A Little Taste Of Porto
We’ve been in the little marina at Povoa De Varzim for five nights now. I hadn’t really planned to stop here that long but it’s relatively inexpensive, pleasantly positioned and, as we discovered today, well connected for visiting Portugals second city Porto. The weather has also made it easier to stay, up until yesterday the winds were persistently coming from the South and with them we got frequent fog. It seems to appear at anytime during the day, sometimes it disappears again, sometimes it thins and thickens repeatedly for hours, other times it just stays.
The winds have now moved round to the North and freshened and yet this fog still hasn’t gone completely. I’m typing this in the early evening, a couple of hours ago we had bright sunshine and now there’s zero sun and the town skyline is beginning to vanish. It’s going to make leaving a tricky decision but one I’ll have to make soon, there are some longer passages with fewer ports of refuge ahead so we haven’t left our sailing challenges behind just yet.
Today though we turned tourist and used the excellent Metro service to get us into Porto. As I’ve said before I’m not a fan of big cities and Porto is big, too big to see in a day so we had to be selective. We got off the Metro at the central station and slowly walked downhill towards the river Douro. This gave us chance to take in the atmosphere and get a good view of some very impressive architecture along the way.
Once down by the river the scale of the place made a real impact. The valley sides are steep and the city seems to rise up to the sky away from the river. We walked along the North bank of the river Douro and crossed the Ponte Luis I one of the six bridges that cross the Rio Duro. It’s a two level bridge and as we walked alongside the roadway we could hear the trains rumbling across on the second level way above us. Above that a cable car ran from the riverbank near the Port Wine Cellars up to the highest point of the South Bank.
The Pont Luis I and traditional ‘Barco Rebelo’
The Port Wine Cellars were of course our main reason for crossing the river as they are all clustered together on the South side. We chose to visit the Calem Cellar and had a fascinating guided tour during which we learned at lot about the famous Porto Wines not least that they don’t come from Porto and that they’re not wines!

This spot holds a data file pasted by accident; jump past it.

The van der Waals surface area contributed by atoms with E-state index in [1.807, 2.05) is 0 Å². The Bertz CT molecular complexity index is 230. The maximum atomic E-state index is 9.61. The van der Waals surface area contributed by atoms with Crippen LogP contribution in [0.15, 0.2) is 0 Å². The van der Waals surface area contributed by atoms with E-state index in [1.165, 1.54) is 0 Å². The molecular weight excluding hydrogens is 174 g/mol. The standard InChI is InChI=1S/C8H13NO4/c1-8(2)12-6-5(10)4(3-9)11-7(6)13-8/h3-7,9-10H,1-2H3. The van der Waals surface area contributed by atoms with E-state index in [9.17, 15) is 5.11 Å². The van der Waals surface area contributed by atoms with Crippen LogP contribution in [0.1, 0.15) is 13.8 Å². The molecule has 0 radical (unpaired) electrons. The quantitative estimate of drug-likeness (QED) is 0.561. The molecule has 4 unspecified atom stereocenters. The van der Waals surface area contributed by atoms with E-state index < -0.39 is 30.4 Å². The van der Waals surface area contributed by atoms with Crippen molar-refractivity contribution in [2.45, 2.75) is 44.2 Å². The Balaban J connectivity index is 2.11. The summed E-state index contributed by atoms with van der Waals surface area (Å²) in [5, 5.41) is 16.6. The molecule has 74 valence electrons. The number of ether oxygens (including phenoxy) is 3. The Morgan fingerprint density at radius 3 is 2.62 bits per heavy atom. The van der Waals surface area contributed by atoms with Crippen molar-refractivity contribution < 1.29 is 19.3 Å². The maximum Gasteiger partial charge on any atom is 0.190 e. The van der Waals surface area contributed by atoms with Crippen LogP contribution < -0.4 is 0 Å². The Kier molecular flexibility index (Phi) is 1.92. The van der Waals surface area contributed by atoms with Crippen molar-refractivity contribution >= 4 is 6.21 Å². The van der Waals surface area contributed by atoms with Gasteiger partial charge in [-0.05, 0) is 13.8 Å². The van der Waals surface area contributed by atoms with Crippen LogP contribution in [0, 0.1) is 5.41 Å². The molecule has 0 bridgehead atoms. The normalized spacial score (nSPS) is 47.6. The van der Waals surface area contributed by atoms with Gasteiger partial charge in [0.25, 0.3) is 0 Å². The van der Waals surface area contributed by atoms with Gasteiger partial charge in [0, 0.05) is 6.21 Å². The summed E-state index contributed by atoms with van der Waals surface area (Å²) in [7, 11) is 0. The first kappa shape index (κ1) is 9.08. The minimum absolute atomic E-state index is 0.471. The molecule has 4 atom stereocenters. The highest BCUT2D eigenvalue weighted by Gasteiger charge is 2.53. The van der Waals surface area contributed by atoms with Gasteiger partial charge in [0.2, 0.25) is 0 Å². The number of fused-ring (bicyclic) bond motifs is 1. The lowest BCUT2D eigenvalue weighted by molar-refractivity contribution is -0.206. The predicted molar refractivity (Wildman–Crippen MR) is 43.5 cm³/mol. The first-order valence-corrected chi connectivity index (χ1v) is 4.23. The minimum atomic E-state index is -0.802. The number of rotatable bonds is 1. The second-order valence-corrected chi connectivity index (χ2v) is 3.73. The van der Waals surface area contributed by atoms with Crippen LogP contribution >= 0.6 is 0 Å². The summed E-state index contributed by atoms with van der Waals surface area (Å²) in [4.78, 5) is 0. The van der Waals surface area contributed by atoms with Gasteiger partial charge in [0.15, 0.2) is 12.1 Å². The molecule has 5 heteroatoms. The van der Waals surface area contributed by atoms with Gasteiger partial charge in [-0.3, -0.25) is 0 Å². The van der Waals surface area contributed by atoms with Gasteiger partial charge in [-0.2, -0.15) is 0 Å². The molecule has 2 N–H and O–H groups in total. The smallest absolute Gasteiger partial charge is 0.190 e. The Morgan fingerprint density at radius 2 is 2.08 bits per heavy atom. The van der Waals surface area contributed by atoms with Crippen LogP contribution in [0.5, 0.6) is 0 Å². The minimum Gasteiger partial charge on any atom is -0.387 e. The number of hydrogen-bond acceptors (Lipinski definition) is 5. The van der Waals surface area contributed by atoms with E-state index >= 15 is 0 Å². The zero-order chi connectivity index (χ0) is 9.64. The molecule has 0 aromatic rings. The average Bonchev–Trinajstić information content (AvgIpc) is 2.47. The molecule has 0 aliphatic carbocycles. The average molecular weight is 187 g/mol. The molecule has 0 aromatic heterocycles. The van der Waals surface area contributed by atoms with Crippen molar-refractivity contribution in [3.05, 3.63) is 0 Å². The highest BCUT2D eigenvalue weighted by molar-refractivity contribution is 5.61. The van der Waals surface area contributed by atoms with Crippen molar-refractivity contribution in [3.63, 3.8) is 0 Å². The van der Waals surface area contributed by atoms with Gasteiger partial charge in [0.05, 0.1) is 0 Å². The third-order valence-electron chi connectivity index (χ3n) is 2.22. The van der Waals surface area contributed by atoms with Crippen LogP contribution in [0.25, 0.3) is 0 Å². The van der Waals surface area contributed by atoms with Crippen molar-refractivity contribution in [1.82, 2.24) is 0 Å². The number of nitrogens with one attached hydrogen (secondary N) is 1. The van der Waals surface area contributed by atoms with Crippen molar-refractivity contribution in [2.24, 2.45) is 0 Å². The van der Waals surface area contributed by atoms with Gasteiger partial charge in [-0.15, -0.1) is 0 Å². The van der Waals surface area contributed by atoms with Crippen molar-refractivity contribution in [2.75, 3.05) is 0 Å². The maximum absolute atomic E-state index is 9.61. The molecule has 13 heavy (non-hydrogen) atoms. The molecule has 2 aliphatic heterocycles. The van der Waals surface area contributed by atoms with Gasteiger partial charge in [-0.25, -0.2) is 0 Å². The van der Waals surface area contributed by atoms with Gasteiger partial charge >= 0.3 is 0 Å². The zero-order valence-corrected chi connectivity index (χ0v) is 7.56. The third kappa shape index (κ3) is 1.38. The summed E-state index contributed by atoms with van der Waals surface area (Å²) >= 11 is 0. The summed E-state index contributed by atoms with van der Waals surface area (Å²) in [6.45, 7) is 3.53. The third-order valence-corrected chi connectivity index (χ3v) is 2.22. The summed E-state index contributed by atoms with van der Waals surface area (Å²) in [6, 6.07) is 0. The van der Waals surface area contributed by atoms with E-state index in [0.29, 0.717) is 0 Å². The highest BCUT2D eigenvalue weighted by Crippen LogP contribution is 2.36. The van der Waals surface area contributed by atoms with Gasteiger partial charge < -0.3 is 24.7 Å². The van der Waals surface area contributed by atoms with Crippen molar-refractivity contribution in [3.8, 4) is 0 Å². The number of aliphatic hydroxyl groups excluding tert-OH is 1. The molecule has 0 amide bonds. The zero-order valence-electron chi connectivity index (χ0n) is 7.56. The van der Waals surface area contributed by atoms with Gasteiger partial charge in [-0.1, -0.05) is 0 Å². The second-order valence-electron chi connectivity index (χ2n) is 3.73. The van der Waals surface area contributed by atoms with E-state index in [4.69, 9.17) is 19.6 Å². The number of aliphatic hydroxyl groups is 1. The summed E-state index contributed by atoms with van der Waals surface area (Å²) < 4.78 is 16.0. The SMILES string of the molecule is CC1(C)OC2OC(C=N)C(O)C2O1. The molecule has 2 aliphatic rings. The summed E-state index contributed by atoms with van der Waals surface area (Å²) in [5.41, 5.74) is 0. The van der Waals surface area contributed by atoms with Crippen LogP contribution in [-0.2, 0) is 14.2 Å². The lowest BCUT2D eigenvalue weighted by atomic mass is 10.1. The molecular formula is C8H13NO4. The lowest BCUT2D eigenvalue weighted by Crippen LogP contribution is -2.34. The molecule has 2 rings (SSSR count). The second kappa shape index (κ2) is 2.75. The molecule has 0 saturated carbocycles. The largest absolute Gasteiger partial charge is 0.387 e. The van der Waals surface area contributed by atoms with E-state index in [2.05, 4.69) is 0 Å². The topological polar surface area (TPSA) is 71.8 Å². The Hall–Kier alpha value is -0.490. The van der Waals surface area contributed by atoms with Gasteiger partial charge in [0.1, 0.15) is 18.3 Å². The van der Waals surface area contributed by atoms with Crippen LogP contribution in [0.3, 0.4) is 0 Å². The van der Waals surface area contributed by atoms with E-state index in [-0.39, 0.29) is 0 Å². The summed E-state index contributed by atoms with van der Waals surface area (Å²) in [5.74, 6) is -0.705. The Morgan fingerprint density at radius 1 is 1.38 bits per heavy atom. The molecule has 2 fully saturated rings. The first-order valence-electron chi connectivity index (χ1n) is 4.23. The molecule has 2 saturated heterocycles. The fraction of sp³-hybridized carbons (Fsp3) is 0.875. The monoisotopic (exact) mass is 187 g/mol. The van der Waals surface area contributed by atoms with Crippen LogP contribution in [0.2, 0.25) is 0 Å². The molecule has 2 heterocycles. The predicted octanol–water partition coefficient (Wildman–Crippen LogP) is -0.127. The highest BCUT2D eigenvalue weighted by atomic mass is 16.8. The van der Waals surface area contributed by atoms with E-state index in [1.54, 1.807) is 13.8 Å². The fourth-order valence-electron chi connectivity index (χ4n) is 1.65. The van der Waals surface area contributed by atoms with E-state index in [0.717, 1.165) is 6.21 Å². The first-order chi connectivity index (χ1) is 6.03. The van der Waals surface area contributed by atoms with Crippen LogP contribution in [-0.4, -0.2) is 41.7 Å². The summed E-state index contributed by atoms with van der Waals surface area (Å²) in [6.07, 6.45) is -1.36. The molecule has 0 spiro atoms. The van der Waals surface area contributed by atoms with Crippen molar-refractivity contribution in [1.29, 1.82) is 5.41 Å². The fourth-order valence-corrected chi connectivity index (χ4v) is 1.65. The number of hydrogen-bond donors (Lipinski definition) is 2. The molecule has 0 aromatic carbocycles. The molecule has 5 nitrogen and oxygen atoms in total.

The numbers on these barrels shows how many litres they hold!
One of the huge maturing barrels which can be used for up to 100 years
We finished the tour with the obligatory tasting, we sampled a very nice Branco (White) and a vintage Tawny, both went down a treat but we left with a bottle of Rose as we fancied something a little different to take back.
To clear our heads we took a slow walk back over the river and up through the town to visit the Livraria Lello. It’s a bookshop reputed to be one of the most beautiful in the world and is classified as a World Heritage site. Use the link above to learn more about it if you’re interested, I’ll just say it was indeed beautiful and give you with the pictures below to judge for yourself.
We came away from Porto with a very good impression of the place, bolstered by the way that whilst standing on a corner studying the map and trying to get our directions back to the Metro station some local youngsters came up to us, asked in excellent English if we needed help and then walked with us to the station. It’s perhaps indicative of the state of our own country that Gails first thought was that they planned to lead us down some backstreet and mug us. We may forget some of what we experienced but one thing is certain, now and forever we’ll toast the city of Porto and remember our visit every time we raise a glass of their most famous export.
So sometime over the next few days we’ll be sailing again heading further South down the coast of Portugal. More than any passages we’ve made so far these next ones will be somewhat unpredictable in terms of destination, it’s a case of identifying all the possible options, plotting waypoints and courses accordingly and then, once we’re out there making choices according to weather and progress. As always I’ll update you when I can.